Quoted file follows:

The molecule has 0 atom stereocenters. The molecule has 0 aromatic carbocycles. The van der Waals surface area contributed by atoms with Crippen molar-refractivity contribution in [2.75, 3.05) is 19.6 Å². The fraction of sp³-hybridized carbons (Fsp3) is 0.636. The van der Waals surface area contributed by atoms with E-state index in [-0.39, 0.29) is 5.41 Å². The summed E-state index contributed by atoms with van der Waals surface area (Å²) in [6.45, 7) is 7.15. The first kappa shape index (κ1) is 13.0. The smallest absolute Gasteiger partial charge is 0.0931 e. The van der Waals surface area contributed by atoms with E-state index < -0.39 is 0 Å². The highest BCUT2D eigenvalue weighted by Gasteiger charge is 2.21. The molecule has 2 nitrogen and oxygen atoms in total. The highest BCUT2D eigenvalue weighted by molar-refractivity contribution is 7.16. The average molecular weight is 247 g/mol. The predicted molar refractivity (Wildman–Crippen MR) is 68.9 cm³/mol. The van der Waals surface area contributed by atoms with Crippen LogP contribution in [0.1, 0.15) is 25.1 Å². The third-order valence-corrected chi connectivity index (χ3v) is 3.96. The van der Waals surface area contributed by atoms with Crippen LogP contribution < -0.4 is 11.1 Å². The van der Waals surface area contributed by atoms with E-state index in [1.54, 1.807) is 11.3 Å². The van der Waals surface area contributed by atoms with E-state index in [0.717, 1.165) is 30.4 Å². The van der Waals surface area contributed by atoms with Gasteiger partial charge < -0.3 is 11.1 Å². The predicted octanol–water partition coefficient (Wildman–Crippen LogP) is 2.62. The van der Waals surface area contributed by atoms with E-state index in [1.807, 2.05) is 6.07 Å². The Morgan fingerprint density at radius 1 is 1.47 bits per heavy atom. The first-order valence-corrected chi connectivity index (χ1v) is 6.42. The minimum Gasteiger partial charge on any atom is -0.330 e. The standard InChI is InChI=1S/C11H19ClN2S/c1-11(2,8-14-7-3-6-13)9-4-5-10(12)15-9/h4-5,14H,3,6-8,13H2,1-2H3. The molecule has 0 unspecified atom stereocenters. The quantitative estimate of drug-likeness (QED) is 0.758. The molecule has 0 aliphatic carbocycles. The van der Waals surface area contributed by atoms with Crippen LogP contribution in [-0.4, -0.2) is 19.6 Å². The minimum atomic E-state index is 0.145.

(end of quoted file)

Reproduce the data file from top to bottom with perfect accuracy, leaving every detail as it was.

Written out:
The molecule has 0 atom stereocenters. The molecule has 0 aromatic carbocycles. The van der Waals surface area contributed by atoms with Crippen molar-refractivity contribution in [2.75, 3.05) is 19.6 Å². The fraction of sp³-hybridized carbons (Fsp3) is 0.636. The van der Waals surface area contributed by atoms with E-state index in [-0.39, 0.29) is 5.41 Å². The summed E-state index contributed by atoms with van der Waals surface area (Å²) in [6.45, 7) is 7.15. The first kappa shape index (κ1) is 13.0. The smallest absolute Gasteiger partial charge is 0.0931 e. The van der Waals surface area contributed by atoms with E-state index < -0.39 is 0 Å². The highest BCUT2D eigenvalue weighted by Gasteiger charge is 2.21. The molecule has 2 nitrogen and oxygen atoms in total. The highest BCUT2D eigenvalue weighted by molar-refractivity contribution is 7.16. The average molecular weight is 247 g/mol. The predicted molar refractivity (Wildman–Crippen MR) is 68.9 cm³/mol. The van der Waals surface area contributed by atoms with Crippen LogP contribution in [0.1, 0.15) is 25.1 Å². The third-order valence-corrected chi connectivity index (χ3v) is 3.96. The van der Waals surface area contributed by atoms with Crippen LogP contribution < -0.4 is 11.1 Å². The van der Waals surface area contributed by atoms with E-state index in [1.54, 1.807) is 11.3 Å². The van der Waals surface area contributed by atoms with E-state index in [0.717, 1.165) is 30.4 Å². The van der Waals surface area contributed by atoms with Gasteiger partial charge < -0.3 is 11.1 Å². The predicted octanol–water partition coefficient (Wildman–Crippen LogP) is 2.62. The van der Waals surface area contributed by atoms with E-state index in [1.807, 2.05) is 6.07 Å². The Morgan fingerprint density at radius 1 is 1.47 bits per heavy atom. The first-order valence-corrected chi connectivity index (χ1v) is 6.42. The minimum Gasteiger partial charge on any atom is -0.330 e. The standard InChI is InChI=1S/C11H19ClN2S/c1-11(2,8-14-7-3-6-13)9-4-5-10(12)15-9/h4-5,14H,3,6-8,13H2,1-2H3. The molecule has 0 unspecified atom stereocenters. The quantitative estimate of drug-likeness (QED) is 0.758. The molecule has 0 aliphatic carbocycles. The van der Waals surface area contributed by atoms with Crippen LogP contribution in [-0.4, -0.2) is 19.6 Å². The minimum atomic E-state index is 0.145.